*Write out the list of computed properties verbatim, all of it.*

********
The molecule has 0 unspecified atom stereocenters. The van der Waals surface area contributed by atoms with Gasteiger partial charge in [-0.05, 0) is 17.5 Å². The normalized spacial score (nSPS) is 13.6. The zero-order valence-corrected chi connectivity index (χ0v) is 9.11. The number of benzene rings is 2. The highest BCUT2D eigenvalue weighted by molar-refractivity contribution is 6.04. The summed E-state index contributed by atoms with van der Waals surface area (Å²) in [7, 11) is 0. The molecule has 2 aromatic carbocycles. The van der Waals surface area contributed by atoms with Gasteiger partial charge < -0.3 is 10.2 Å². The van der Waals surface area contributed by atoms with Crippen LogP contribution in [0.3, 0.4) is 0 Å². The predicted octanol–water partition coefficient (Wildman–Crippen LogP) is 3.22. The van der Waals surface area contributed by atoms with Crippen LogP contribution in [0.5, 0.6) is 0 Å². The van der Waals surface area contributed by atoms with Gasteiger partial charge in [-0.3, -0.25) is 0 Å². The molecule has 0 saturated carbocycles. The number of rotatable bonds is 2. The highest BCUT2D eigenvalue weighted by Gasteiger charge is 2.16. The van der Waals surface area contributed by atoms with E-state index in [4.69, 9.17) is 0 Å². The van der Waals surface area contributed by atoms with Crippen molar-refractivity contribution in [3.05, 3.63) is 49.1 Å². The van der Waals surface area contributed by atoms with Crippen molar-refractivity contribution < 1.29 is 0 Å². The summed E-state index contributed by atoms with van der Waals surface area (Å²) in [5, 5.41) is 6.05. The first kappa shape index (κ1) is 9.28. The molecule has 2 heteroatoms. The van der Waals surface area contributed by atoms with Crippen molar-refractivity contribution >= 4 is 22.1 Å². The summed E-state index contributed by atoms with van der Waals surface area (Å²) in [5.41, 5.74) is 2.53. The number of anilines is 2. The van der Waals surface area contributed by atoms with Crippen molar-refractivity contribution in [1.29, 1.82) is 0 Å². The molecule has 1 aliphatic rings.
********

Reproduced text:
The molecule has 0 unspecified atom stereocenters. The van der Waals surface area contributed by atoms with Gasteiger partial charge in [-0.05, 0) is 17.5 Å². The normalized spacial score (nSPS) is 13.6. The zero-order valence-corrected chi connectivity index (χ0v) is 9.11. The number of benzene rings is 2. The highest BCUT2D eigenvalue weighted by molar-refractivity contribution is 6.04. The summed E-state index contributed by atoms with van der Waals surface area (Å²) in [7, 11) is 0. The molecule has 2 aromatic carbocycles. The van der Waals surface area contributed by atoms with Gasteiger partial charge < -0.3 is 10.2 Å². The van der Waals surface area contributed by atoms with Crippen LogP contribution in [0.3, 0.4) is 0 Å². The predicted octanol–water partition coefficient (Wildman–Crippen LogP) is 3.22. The van der Waals surface area contributed by atoms with Crippen LogP contribution in [0.5, 0.6) is 0 Å². The van der Waals surface area contributed by atoms with Gasteiger partial charge in [-0.3, -0.25) is 0 Å². The molecule has 0 saturated carbocycles. The number of rotatable bonds is 2. The highest BCUT2D eigenvalue weighted by Gasteiger charge is 2.16. The van der Waals surface area contributed by atoms with E-state index in [4.69, 9.17) is 0 Å². The van der Waals surface area contributed by atoms with Crippen molar-refractivity contribution in [3.05, 3.63) is 49.1 Å². The van der Waals surface area contributed by atoms with Crippen molar-refractivity contribution < 1.29 is 0 Å². The summed E-state index contributed by atoms with van der Waals surface area (Å²) in [5, 5.41) is 6.05. The first kappa shape index (κ1) is 9.28. The molecule has 2 heteroatoms. The van der Waals surface area contributed by atoms with Crippen molar-refractivity contribution >= 4 is 22.1 Å². The summed E-state index contributed by atoms with van der Waals surface area (Å²) in [5.41, 5.74) is 2.53. The number of anilines is 2. The van der Waals surface area contributed by atoms with Crippen molar-refractivity contribution in [1.29, 1.82) is 0 Å². The molecule has 1 aliphatic rings.